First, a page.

After getting released from the hospital, many seniors find themselves in a difficult place.
They’re no longer sick or injured enough to remain hospitalized, but they’re still not recovered enough to take care of themselves. They need help with activities of daily living and post-surgical care, but not enough to justify entering a nursing home. So what are they to do?
That’s where transitional care comes in. Keep reading to learn what it is, who it can help, and what your options are when you need it.
What Is Transitional Care?
Transitional care bridges the gap between leaving the hospital and returning to normal life. Its typical duration lasts anywhere from a week to a month. Treatment during transitional care can include a wide variety of specialties, depending on your individual needs:
- Physical, Occupational, or Speech Therapy
- Lab testing and bloodwork
- IV therapy
- Wound care
- Fall prevention and mobility assistance
- Instruction on how to administer new medications
- Respiratory care, therapy, and monitoring
- Heart or brain monitoring
- Dietary counseling and planning
- Instruction on how to use any new mobility aids or medical equipment
You might see multiple caregivers including doctors, nurses, therapists, and CNAs. Each of them will help you get another step closer to living on your own again.
Who Benefits from Transitional Care?
Anyone with multiple chronic conditions, complicated post-surgical care, a serious disability, or a complex medication schedule can benefit from transitional care. Even if you have family members willing to help, a transitional care specialist can provide medical treatment that your family may not be able to.
Up to 16% of seniors on Medicare go back to the hospital within 30 days of release. Receiving transitional care can reduce your risk of readmission due to infection, poor healing, or further injury.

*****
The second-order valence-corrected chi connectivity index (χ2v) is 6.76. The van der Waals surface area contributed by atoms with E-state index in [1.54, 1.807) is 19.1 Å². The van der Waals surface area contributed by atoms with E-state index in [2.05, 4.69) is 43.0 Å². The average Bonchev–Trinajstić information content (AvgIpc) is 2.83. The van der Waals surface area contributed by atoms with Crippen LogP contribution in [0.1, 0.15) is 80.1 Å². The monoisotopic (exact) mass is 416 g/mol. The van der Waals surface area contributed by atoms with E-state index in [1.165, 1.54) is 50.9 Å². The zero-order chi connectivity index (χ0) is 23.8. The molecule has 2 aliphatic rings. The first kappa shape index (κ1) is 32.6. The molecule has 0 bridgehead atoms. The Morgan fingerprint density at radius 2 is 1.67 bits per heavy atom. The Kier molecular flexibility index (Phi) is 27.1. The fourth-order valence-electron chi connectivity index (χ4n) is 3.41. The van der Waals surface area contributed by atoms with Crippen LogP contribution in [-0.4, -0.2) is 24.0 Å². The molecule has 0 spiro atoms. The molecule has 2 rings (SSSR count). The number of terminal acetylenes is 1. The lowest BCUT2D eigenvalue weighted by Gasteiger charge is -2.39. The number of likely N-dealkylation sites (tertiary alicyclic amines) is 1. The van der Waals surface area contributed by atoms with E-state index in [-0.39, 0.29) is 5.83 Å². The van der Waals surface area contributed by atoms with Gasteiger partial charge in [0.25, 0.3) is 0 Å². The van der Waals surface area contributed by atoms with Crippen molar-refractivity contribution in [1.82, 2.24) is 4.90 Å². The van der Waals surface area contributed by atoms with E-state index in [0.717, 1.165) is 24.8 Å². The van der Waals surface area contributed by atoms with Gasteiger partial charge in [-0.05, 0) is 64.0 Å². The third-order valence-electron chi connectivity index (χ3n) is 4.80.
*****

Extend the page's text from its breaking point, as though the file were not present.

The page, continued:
Types of Transitional Care
Transitional care is performed in many different locations and facilities. The type that is most beneficial for each person depends on their individual circumstances.
Hospitals sometimes have a dedicated transitional care unit that they transfer patients to after they’re no longer in acute distress. This keeps you from transferring facilities and allows for easier communication between your transitional care providers and hospital physician.
Other hospitals prefer to transfer their patients to a specialized transitional care center offsite. These facilities offer short-term residential care. They have a team of doctors, nurses, and other skilled caregivers that can aid in your recovery. This is a great option for people who aren’t quite ready to go home yet but don’t have access to an in-hospital transitional unit.
Some companies, like Care Partners, provide transitional care right in the comfort of a patient’s home. This option is best for those who are almost ready to go home but still need a little extra support.
Is Transitional Care Right for You?
Transitional care isn’t the right choice for everyone, but for some people, it can make a world of difference. If you need some ongoing medical support after a hospitalization, ask your doctor about your transitional care options.
To get more of your health questions answered, make sure to check out the lifestyle section of our blog.